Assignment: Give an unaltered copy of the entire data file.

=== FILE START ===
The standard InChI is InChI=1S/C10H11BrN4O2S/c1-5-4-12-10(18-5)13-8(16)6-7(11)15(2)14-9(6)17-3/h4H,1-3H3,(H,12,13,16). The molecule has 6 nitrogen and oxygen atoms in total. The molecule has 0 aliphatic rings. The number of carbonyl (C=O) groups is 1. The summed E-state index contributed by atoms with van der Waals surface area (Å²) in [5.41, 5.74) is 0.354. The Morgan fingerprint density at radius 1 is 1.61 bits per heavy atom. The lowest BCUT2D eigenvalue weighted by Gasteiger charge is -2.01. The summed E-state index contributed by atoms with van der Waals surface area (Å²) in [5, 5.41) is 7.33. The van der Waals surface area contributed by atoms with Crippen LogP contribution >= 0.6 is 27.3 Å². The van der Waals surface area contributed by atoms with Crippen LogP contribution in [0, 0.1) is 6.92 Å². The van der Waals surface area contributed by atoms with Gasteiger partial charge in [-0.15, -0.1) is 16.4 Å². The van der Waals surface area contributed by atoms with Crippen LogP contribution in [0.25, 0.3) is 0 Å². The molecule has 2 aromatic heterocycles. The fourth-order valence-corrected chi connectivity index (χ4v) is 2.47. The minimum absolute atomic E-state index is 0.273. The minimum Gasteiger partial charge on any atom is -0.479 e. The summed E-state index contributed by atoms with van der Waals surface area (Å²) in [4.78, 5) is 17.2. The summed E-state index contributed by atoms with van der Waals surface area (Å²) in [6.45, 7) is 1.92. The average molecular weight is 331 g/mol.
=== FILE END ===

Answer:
The standard InChI is InChI=1S/C10H11BrN4O2S/c1-5-4-12-10(18-5)13-8(16)6-7(11)15(2)14-9(6)17-3/h4H,1-3H3,(H,12,13,16). The molecule has 6 nitrogen and oxygen atoms in total. The molecule has 0 aliphatic rings. The number of carbonyl (C=O) groups is 1. The summed E-state index contributed by atoms with van der Waals surface area (Å²) in [5.41, 5.74) is 0.354. The Morgan fingerprint density at radius 1 is 1.61 bits per heavy atom. The lowest BCUT2D eigenvalue weighted by Gasteiger charge is -2.01. The summed E-state index contributed by atoms with van der Waals surface area (Å²) in [5, 5.41) is 7.33. The van der Waals surface area contributed by atoms with Crippen LogP contribution >= 0.6 is 27.3 Å². The van der Waals surface area contributed by atoms with Crippen LogP contribution in [0, 0.1) is 6.92 Å². The van der Waals surface area contributed by atoms with Gasteiger partial charge in [-0.15, -0.1) is 16.4 Å². The van der Waals surface area contributed by atoms with Crippen LogP contribution in [0.25, 0.3) is 0 Å². The molecule has 2 aromatic heterocycles. The fourth-order valence-corrected chi connectivity index (χ4v) is 2.47. The minimum absolute atomic E-state index is 0.273. The minimum Gasteiger partial charge on any atom is -0.479 e. The summed E-state index contributed by atoms with van der Waals surface area (Å²) in [4.78, 5) is 17.2. The summed E-state index contributed by atoms with van der Waals surface area (Å²) in [6.45, 7) is 1.92. The average molecular weight is 331 g/mol.